The Five Faces of a Fool
Solomon must have had high hopes for his eldest son Rehoboam. He gave him a name which meant ‘The People Have Grown Bigger’, because he knew that following in his footsteps would not be easy. Success without a successor spells failure, so Solomon started to train his crown prince early.
Some readers of Proverbs struggle to understand why the book seems to be mainly addressed to men and not women, to rulers and not subjects, to the rich and not the poor, and to the young and not the old, but this is why. Solomon makes it clear in 4:1, 5:7 and 7:24 that he has a wider readership in mind than simply Rehoboam, but he also makes it clear that his number one reader is the son who will reign after him. Proverbs 1-9 takes the form of twelve fatherly talks, the first eleven of which begin with a passionate appeal to ‘my son’. Other people can enrol in God’s school of wisdom, but the head boy of the school is the crown prince Rehoboam.
If you have read 1 Kings 12, then you will know that Solomon’s high hopes for his eldest son were not to be. When he came to the throne in 930BC, Rehoboam wore the five faces of a fool which his father warned against in these verses. Let’s look together at five Hebrew words which Solomon uses to describe the different aspects of human folly. As we do so, let’s commit ourselves to heed his fivefold warning more than Rehoboam did.
The first word is ‘ewîl in verse 7, and this word for fool occurs 19 times in Proverbs. It doesn’t mean someone who lacks mental ability, but rather someone who lacks moral humility. An ‘ewîl is not a good-hearted person who fails to grasp God’s will with his head, but a rebellious person who refuses to submit to it with his heart. Rehoboam was an ‘ewîl in 1 Kings 12 because he took his dilemma to his friends instead of to the Lord. Whilst his father began his reign by visiting the Tabernacle and listening to the Lord, Rehoboam began his reign by closing his ears to God and setting out to make his own moral choices. He ignored his father’s call in Proverbs 1:8-19 to listen to the Lord and not to sinful human counsellors, and he discovered to his cost that Solomon was right to insist in verse 19 that life only works God’s way. 2 Chronicles 12:14 tells us that Rehoboam’s evil deeds were not due to his ignorance, but his wilfulness: “He did evil because he had not set his heart on seeking the Lord.”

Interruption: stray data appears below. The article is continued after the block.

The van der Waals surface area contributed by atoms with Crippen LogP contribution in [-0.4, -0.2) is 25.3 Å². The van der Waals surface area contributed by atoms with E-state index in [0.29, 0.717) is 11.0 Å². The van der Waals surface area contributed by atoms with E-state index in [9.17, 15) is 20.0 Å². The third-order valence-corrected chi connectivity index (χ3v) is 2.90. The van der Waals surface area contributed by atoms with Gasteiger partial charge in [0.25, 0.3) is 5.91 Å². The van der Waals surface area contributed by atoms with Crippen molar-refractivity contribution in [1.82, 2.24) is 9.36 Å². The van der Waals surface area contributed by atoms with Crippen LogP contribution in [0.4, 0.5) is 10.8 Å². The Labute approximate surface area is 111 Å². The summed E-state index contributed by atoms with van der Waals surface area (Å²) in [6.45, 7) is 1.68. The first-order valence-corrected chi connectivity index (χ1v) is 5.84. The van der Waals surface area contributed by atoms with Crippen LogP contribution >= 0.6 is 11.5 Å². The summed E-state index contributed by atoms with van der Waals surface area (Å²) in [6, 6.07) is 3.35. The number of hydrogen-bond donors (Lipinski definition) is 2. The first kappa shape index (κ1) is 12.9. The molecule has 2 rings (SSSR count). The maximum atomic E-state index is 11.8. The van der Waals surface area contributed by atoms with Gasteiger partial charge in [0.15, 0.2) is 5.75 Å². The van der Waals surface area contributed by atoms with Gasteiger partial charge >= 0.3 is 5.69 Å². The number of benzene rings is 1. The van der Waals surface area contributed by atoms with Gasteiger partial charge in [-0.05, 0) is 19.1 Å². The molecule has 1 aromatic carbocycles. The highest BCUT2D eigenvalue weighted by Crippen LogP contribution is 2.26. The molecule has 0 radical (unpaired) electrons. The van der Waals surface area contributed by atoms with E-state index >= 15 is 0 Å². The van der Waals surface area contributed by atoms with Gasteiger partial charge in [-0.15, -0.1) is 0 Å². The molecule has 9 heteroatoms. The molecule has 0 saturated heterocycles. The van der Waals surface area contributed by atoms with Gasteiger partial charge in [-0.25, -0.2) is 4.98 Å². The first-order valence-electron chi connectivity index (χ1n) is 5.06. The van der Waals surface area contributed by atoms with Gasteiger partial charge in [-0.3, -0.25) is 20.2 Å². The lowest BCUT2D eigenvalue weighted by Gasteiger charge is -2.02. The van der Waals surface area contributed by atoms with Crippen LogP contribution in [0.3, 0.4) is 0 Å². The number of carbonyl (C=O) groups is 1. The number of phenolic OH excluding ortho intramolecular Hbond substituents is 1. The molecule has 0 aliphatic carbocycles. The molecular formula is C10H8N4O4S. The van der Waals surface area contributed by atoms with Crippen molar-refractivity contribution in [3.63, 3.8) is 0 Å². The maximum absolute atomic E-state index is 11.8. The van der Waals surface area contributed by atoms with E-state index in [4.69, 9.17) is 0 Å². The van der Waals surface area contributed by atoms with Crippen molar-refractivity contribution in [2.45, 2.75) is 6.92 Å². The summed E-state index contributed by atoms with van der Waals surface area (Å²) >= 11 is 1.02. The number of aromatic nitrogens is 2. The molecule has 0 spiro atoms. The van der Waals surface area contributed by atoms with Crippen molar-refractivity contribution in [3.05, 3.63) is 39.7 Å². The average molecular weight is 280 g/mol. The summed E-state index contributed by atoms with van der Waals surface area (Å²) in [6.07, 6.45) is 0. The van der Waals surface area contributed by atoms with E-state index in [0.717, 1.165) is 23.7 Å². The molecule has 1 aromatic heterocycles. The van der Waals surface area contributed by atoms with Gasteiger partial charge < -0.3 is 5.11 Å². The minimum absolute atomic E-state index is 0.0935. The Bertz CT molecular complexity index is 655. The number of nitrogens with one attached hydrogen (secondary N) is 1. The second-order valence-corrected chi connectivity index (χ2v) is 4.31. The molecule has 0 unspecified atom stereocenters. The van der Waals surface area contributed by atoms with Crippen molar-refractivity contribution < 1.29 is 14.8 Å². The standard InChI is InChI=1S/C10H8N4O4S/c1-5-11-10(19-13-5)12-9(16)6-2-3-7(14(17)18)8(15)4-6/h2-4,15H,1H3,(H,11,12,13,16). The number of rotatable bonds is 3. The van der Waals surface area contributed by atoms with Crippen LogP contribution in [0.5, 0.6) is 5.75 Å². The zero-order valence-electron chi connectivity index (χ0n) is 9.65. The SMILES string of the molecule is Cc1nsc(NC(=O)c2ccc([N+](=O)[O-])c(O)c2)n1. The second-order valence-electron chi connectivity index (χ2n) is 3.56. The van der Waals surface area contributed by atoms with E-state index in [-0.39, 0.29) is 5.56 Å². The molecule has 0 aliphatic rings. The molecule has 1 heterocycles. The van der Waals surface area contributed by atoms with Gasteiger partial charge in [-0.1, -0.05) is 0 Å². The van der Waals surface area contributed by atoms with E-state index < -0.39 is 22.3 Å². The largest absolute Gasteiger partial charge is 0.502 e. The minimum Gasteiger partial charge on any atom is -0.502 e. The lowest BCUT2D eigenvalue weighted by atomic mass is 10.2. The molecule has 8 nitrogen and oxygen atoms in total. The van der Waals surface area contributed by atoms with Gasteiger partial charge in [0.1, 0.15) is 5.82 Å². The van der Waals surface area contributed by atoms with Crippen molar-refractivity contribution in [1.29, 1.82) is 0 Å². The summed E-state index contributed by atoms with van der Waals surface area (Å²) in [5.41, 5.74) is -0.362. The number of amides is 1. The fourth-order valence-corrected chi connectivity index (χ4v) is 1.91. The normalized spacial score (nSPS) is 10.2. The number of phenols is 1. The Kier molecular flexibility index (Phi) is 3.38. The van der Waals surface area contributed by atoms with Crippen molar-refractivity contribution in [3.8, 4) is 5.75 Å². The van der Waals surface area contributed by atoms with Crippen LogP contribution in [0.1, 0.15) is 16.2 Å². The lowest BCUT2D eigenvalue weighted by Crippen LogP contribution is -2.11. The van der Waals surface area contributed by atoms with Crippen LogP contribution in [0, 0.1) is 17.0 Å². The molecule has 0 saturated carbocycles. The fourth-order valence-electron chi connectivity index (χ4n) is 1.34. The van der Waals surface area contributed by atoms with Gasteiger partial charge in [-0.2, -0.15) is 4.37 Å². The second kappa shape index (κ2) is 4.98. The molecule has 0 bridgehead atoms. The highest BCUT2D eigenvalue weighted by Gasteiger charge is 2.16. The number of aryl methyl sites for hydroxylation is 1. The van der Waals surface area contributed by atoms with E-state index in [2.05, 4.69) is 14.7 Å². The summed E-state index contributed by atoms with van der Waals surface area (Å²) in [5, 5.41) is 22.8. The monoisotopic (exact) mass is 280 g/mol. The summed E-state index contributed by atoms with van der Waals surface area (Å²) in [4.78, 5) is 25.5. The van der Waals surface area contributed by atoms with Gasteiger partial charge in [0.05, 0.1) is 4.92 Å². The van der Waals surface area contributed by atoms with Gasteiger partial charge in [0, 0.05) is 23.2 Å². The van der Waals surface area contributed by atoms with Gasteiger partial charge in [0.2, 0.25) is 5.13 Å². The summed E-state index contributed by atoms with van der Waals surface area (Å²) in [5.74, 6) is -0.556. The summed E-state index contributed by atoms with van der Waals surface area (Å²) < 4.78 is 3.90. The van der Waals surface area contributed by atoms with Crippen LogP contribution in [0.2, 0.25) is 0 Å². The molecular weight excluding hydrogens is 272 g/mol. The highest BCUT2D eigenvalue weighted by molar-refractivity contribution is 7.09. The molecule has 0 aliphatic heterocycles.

The second word is pethî in verse 22, and this word for fool occurs 16 times in Proverbs. It means a simple or gullible or naïve person – anyone weak-minded enough to fall for flattery and temptation. Rehoboam was a pethî when he ignored the voice of Wisdom calling out in the public square in Proverbs 1:20-33, and listened to the voice of his flattering friends instead. Wisdom shouted that “the waywardness of pethî people will kill them, and the complacency of fools will destroy them; but whoever listens to me will live in safety and be at ease, without fear of harm.” Rehoboam refused to listen to her or to the ten northern tribes of Israel when they pointed out quite reasonably that his father’s fiscal and labour policies had been unfair towards them.1 He listened to his friends and was flattered into acting like a macho despot. As a result, his waywardness and complacency destroyed his kingdom. The ten northern tribes broke away from his rule, and he was left with a fraction of the power which his father had bequeathed to him.